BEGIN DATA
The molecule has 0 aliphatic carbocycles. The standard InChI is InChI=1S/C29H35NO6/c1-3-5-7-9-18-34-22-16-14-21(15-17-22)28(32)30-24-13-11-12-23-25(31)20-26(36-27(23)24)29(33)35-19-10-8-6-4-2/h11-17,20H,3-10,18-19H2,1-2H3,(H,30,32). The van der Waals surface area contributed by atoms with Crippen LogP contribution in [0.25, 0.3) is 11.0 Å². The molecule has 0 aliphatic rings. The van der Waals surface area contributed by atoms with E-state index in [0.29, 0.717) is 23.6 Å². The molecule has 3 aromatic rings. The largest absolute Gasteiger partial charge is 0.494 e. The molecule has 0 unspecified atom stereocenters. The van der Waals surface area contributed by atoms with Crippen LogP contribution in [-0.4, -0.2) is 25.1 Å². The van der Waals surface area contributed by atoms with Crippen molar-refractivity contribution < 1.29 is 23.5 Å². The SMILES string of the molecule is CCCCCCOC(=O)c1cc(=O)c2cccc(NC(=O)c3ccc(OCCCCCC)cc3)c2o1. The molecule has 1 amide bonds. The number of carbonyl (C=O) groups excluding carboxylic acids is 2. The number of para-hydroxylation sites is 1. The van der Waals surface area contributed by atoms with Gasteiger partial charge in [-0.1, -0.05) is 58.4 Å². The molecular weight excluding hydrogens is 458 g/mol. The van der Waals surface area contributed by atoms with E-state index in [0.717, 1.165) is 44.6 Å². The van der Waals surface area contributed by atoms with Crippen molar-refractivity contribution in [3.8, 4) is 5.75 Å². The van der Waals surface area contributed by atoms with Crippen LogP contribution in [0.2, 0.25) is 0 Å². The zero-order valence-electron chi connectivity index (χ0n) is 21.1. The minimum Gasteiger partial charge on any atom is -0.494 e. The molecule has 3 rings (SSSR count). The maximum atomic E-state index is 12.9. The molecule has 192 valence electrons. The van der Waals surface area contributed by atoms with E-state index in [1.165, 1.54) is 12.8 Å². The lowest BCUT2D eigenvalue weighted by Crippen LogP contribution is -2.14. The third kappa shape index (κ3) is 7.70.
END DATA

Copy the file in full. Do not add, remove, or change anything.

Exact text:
The molecule has 0 aliphatic carbocycles. The standard InChI is InChI=1S/C29H35NO6/c1-3-5-7-9-18-34-22-16-14-21(15-17-22)28(32)30-24-13-11-12-23-25(31)20-26(36-27(23)24)29(33)35-19-10-8-6-4-2/h11-17,20H,3-10,18-19H2,1-2H3,(H,30,32). The van der Waals surface area contributed by atoms with Crippen LogP contribution in [0.25, 0.3) is 11.0 Å². The molecule has 0 aliphatic rings. The van der Waals surface area contributed by atoms with E-state index in [0.29, 0.717) is 23.6 Å². The molecule has 3 aromatic rings. The largest absolute Gasteiger partial charge is 0.494 e. The molecule has 0 unspecified atom stereocenters. The van der Waals surface area contributed by atoms with Crippen LogP contribution in [-0.4, -0.2) is 25.1 Å². The van der Waals surface area contributed by atoms with Crippen molar-refractivity contribution < 1.29 is 23.5 Å². The SMILES string of the molecule is CCCCCCOC(=O)c1cc(=O)c2cccc(NC(=O)c3ccc(OCCCCCC)cc3)c2o1. The molecule has 1 amide bonds. The number of carbonyl (C=O) groups excluding carboxylic acids is 2. The number of para-hydroxylation sites is 1. The van der Waals surface area contributed by atoms with Gasteiger partial charge in [-0.1, -0.05) is 58.4 Å². The molecular weight excluding hydrogens is 458 g/mol. The van der Waals surface area contributed by atoms with E-state index in [0.717, 1.165) is 44.6 Å². The van der Waals surface area contributed by atoms with Crippen molar-refractivity contribution in [3.8, 4) is 5.75 Å². The van der Waals surface area contributed by atoms with Crippen LogP contribution in [0.2, 0.25) is 0 Å². The zero-order valence-electron chi connectivity index (χ0n) is 21.1. The minimum Gasteiger partial charge on any atom is -0.494 e. The molecule has 3 rings (SSSR count). The maximum atomic E-state index is 12.9. The molecule has 192 valence electrons. The van der Waals surface area contributed by atoms with E-state index in [1.165, 1.54) is 12.8 Å². The lowest BCUT2D eigenvalue weighted by Crippen LogP contribution is -2.14. The third kappa shape index (κ3) is 7.70.